Sholapur Road Record / by Bindaas

15th June 2012

Today the Palkhi has passed by Sholapur Road. Lakhs ( Hundred Thousand) of people passed by enroute Saswad to reach their final destination Pandharpur. 

Saint Dnyaneshwar and Saint Tukaram  whose idols and foot prints on palanquins are followed by these large drones of bhakts (devotees) are two extremely prominent saints of the 13th and 17th century in Maharashtra. They played a key role in translating the verse of the Bhagwat Gita a seminal religious text into more popularised versions. This was a revolutionary act in those days, because the religious power was in the hands of the preist (Brahman) class. Owing to the validity of the caste system in those days, this power was highly abused. 

 Therefore, these two saints played a large role in reversing the hierarchical of old Maharashtra, and brought universal access to the Lord through their poems, which were sung for the people, not in the illegible sacred text language that could only be read by the priests, but in verse that could be comprehended by all. In these translations were valuable lessons for society, inspiring verses to bide by hard times and poetic meanings that indulged one and all in the great Indian religious and philosophical engagement.

Therefore, Palkhi festival is an event for the common man. Not for the elite, or those high up in the hierarchy. In this installation, I have tried hard to respect those very rules. When it comes to photography, I have noticed that only those who have had access to expensive cameras can indulge in photography (Untill of late with the emergence of cell phone cameras etc). In the case of photographing those who do not have access to a computer and other forms of quick and easy 'developed' forms of communication, sending copies is quite a task. So I wondered, why should me and my socio economic class only be privy to this gorgeous image, made by a stance as powerful as the one seen here by this mauli? Why can't all of those who can appreciate this man's spirit captured within this frame have access to this image? Therefore, as a dialog with the philosophies of Tukaram and Dnyaneshwar, this installation was created. The people seen walking in the crowd are the people of rural India, most of them farmers, who live on extremely meager incomes, the underdogs of the unfair economic structure of this beautiful country that; ironically enough, are the greatest preservers of our ancient culture. Unlike us 'developed' urban people who are losing themselves in modernity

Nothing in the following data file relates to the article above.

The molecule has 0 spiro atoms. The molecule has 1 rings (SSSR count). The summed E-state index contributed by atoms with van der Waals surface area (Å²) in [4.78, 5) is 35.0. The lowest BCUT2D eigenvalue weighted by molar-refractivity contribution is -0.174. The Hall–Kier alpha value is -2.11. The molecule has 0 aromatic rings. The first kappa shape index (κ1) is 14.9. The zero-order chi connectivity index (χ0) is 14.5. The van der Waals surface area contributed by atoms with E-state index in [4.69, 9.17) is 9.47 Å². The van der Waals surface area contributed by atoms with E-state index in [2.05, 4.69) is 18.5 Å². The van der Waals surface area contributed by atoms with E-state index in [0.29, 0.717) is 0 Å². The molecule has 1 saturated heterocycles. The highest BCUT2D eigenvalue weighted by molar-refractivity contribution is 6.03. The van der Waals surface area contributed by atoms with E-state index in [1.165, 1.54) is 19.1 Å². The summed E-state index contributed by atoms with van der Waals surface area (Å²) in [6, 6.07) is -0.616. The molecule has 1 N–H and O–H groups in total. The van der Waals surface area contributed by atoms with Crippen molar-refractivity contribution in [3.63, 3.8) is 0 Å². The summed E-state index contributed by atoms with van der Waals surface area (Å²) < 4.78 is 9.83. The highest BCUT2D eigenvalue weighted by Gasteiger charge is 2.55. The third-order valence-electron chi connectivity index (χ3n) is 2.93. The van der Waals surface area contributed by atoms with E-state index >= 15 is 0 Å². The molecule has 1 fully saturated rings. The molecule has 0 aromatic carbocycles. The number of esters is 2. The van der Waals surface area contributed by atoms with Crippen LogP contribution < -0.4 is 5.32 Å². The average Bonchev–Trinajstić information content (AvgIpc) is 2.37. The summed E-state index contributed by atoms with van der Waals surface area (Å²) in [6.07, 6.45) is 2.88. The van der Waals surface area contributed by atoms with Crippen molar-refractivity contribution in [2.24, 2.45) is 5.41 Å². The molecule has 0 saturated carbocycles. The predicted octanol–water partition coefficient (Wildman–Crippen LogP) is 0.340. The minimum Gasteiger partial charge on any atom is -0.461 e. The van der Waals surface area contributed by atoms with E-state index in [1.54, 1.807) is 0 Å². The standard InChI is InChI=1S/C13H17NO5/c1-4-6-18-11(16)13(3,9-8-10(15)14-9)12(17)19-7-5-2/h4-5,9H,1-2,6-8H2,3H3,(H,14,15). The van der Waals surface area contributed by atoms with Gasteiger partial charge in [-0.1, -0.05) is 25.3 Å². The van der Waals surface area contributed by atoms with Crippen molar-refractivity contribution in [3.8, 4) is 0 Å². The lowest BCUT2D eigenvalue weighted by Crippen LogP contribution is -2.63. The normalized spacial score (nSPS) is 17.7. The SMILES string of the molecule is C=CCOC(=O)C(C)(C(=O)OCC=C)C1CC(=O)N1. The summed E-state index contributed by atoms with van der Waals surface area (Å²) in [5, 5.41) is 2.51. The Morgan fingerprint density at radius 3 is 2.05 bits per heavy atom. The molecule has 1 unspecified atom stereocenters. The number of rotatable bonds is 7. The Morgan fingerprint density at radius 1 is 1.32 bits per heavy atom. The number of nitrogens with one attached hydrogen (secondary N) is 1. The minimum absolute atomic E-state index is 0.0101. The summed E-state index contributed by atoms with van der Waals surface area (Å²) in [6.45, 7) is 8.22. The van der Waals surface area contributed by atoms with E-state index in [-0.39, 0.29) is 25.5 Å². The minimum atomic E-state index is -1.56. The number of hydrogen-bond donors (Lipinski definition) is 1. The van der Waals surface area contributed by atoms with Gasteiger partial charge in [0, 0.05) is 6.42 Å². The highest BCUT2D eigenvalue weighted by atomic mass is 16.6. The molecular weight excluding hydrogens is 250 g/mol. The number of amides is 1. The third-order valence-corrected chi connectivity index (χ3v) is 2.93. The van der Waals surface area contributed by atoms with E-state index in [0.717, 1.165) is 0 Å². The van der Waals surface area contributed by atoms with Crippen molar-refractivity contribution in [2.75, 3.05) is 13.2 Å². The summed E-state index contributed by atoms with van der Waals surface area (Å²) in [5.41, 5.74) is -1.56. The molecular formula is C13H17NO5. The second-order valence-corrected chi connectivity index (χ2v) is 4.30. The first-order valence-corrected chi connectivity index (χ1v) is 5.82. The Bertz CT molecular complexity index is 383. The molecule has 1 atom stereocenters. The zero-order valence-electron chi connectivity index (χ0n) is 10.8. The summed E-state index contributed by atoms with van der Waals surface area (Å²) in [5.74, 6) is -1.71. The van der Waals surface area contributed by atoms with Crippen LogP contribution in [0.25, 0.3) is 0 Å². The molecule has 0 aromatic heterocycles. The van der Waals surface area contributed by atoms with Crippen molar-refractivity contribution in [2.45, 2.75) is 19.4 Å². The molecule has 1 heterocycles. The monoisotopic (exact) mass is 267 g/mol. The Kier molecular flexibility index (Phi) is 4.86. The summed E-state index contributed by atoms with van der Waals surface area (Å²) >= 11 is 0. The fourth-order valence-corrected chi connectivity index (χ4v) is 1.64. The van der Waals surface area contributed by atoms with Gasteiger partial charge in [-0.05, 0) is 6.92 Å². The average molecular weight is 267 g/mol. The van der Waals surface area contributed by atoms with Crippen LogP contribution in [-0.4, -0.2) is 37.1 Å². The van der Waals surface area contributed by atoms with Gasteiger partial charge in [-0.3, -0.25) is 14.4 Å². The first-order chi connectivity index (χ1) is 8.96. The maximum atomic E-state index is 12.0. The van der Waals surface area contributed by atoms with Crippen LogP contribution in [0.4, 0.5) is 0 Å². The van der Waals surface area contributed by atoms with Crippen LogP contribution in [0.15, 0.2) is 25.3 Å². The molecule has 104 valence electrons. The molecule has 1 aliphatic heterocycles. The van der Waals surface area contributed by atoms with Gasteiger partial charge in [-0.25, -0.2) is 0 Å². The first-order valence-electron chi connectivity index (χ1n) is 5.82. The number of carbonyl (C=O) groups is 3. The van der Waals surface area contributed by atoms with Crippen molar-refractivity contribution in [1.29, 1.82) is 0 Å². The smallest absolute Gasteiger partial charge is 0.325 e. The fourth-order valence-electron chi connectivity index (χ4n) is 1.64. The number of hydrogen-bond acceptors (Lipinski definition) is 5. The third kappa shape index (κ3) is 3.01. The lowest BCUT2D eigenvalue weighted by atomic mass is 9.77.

Today, my effort to meet this man via this poster was in vain. We did not cross paths, but I do wonder, if he saw this poster, or was he walking onwards, his attention dedicated to his song and his mind concentrated on his walk? Maybe he saw the photograph, but I was not present underneath it at that time, busy capturing the crowd with my camera. Was this poster visible enough? Should it have been larger? Should I have placed it in another place? Are the questions streaming through my mind.

My answer and hope in the event of all these queries is, if he truly is a spiritual man, I guess he knows already, and may have glanced and understood what is happening here.

That is the magic of media, which others only exploit for commercial value. That this photograph carries within it an essence of intent. This large frame encloses within it the spirit of reason. This ink emanates the emotions of its creator. And this gesture is laden with a message which for all is subjective, but for the one, it is received and understood. Hopefully.

As for this silent communication between two disparate souls, it will be a mystery till this project is over what will be the end result of this exercise.

Cie la vie